Increasing human motor skill acquisition by driving theta-gamma coupling.
Learning new motor skills, such as how to play the piano, is important for every-day life. However, little is known about the brain changes that support this learning. Here, we show that driving specific patterns of brain activity in the primary motor area of the brain increases learning in healthy adults. This finding helps us understand more about learning across the brain, and to develop new treatments to help recovery after brain injuries.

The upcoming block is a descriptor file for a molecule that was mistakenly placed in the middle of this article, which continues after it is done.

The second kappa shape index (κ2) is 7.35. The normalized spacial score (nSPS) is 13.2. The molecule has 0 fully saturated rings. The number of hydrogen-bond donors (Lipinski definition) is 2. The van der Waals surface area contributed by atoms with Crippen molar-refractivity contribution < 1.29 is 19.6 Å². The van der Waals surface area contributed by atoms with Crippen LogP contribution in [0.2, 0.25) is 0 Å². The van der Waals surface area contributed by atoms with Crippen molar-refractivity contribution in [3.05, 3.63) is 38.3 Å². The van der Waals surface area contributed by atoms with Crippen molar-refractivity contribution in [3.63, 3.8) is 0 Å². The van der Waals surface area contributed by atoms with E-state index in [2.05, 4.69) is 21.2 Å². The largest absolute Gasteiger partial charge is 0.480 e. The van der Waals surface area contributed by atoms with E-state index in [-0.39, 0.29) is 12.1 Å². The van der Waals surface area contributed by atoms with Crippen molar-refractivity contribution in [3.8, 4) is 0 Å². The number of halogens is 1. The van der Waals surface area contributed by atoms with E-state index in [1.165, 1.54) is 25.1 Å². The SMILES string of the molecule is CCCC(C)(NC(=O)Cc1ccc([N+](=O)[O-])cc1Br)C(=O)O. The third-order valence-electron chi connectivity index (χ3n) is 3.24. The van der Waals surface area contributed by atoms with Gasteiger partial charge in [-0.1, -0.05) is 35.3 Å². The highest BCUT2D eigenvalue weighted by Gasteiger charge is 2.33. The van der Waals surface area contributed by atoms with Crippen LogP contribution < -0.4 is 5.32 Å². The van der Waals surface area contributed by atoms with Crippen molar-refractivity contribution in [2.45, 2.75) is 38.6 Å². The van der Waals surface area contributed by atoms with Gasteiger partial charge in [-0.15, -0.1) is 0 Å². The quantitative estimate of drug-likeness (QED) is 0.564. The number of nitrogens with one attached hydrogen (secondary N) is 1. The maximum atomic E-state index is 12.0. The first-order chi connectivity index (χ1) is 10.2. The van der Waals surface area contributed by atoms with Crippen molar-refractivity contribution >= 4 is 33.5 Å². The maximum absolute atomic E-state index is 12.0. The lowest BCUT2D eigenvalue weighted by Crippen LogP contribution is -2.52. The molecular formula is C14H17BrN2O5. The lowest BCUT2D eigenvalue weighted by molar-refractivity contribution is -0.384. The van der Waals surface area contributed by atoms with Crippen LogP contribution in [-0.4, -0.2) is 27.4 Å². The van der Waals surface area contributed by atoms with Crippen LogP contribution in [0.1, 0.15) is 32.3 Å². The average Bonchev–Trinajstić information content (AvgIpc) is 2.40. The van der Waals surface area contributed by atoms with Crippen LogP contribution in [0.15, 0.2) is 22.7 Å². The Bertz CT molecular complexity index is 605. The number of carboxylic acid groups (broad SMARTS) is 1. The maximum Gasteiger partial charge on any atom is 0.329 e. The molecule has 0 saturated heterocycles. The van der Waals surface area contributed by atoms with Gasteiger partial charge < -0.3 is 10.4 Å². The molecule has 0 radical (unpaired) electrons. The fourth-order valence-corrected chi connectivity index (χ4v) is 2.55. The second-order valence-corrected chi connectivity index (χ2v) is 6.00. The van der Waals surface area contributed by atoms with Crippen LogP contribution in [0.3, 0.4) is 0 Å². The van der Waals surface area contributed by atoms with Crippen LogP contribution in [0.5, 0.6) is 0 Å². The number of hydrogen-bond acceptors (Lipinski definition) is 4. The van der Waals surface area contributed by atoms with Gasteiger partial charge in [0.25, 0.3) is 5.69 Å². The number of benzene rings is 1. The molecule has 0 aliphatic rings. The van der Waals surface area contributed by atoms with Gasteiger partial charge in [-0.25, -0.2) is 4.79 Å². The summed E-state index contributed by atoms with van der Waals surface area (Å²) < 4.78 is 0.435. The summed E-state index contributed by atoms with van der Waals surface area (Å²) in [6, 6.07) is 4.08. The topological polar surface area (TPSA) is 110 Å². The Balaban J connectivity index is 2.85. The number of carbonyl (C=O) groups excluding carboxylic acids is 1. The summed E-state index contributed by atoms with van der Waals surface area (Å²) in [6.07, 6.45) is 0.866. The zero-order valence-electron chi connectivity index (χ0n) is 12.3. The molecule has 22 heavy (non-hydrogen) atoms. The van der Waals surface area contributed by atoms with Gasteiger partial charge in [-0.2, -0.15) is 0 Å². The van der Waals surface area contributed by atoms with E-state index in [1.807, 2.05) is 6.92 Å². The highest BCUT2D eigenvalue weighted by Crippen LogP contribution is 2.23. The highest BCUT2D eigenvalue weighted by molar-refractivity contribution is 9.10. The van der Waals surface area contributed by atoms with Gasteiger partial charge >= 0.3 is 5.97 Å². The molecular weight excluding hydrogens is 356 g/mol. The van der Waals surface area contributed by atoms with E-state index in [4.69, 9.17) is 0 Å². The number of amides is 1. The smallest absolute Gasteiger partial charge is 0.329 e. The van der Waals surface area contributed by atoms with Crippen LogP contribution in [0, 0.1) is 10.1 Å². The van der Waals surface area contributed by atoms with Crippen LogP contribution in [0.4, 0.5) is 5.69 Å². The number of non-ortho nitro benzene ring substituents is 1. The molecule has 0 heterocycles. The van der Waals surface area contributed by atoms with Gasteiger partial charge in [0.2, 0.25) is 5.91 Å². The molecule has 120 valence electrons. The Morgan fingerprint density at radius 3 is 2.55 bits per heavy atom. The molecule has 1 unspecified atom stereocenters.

Skill learning is a fundamental adaptive process, but the mechanisms remain poorly understood. Some learning paradigms, particularly in the memory domain, are closely associated with gamma activity that is amplitude-modulated by the phase of underlying theta activity, but whether such nested activity patterns also underpin skill learning is unknown. Here we addressed this question by using transcranial alternating current stimulation (tACS) over sensorimotor cortex to modulate theta-gamma activity during motor skill acquisition, as an exemplar of a non-hippocampal-dependent task. We demonstrated, and then replicated, a significant improvement in skill acquisition with theta-gamma tACS, which outlasted the stimulation by an hour. Our results suggest that theta-gamma activity may be a common mechanism for learning across the brain and provides a putative novel intervention for optimising functional improvements in response to training or therapy.